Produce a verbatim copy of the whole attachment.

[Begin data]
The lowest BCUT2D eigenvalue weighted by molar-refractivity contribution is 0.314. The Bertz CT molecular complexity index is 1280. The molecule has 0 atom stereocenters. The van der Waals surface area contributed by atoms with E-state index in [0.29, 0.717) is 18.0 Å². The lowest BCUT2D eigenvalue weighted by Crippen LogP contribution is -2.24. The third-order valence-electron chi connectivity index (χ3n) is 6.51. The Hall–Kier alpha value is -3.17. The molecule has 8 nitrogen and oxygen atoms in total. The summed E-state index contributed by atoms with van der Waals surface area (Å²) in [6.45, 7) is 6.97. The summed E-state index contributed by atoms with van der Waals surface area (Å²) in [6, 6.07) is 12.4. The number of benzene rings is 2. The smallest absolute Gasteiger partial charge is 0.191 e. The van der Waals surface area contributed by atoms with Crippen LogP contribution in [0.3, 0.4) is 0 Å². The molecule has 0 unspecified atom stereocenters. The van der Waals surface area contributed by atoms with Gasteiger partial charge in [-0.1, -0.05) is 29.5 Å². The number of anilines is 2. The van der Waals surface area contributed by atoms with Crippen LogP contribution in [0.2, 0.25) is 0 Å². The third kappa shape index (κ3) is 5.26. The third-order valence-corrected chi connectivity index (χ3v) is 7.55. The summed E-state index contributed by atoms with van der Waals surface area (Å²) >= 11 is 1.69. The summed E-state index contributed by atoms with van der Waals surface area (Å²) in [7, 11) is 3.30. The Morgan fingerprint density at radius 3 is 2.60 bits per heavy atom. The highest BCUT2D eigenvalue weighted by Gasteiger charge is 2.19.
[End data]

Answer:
The lowest BCUT2D eigenvalue weighted by molar-refractivity contribution is 0.314. The Bertz CT molecular complexity index is 1280. The molecule has 0 atom stereocenters. The van der Waals surface area contributed by atoms with E-state index in [0.29, 0.717) is 18.0 Å². The lowest BCUT2D eigenvalue weighted by Crippen LogP contribution is -2.24. The third-order valence-electron chi connectivity index (χ3n) is 6.51. The Hall–Kier alpha value is -3.17. The molecule has 8 nitrogen and oxygen atoms in total. The summed E-state index contributed by atoms with van der Waals surface area (Å²) in [6.45, 7) is 6.97. The summed E-state index contributed by atoms with van der Waals surface area (Å²) in [6, 6.07) is 12.4. The number of benzene rings is 2. The smallest absolute Gasteiger partial charge is 0.191 e. The van der Waals surface area contributed by atoms with Crippen LogP contribution in [0.3, 0.4) is 0 Å². The molecule has 0 unspecified atom stereocenters. The van der Waals surface area contributed by atoms with Gasteiger partial charge in [-0.1, -0.05) is 29.5 Å². The number of anilines is 2. The van der Waals surface area contributed by atoms with Crippen LogP contribution in [0.2, 0.25) is 0 Å². The third kappa shape index (κ3) is 5.26. The third-order valence-corrected chi connectivity index (χ3v) is 7.55. The summed E-state index contributed by atoms with van der Waals surface area (Å²) >= 11 is 1.69. The summed E-state index contributed by atoms with van der Waals surface area (Å²) in [7, 11) is 3.30. The Morgan fingerprint density at radius 3 is 2.60 bits per heavy atom. The highest BCUT2D eigenvalue weighted by Gasteiger charge is 2.19.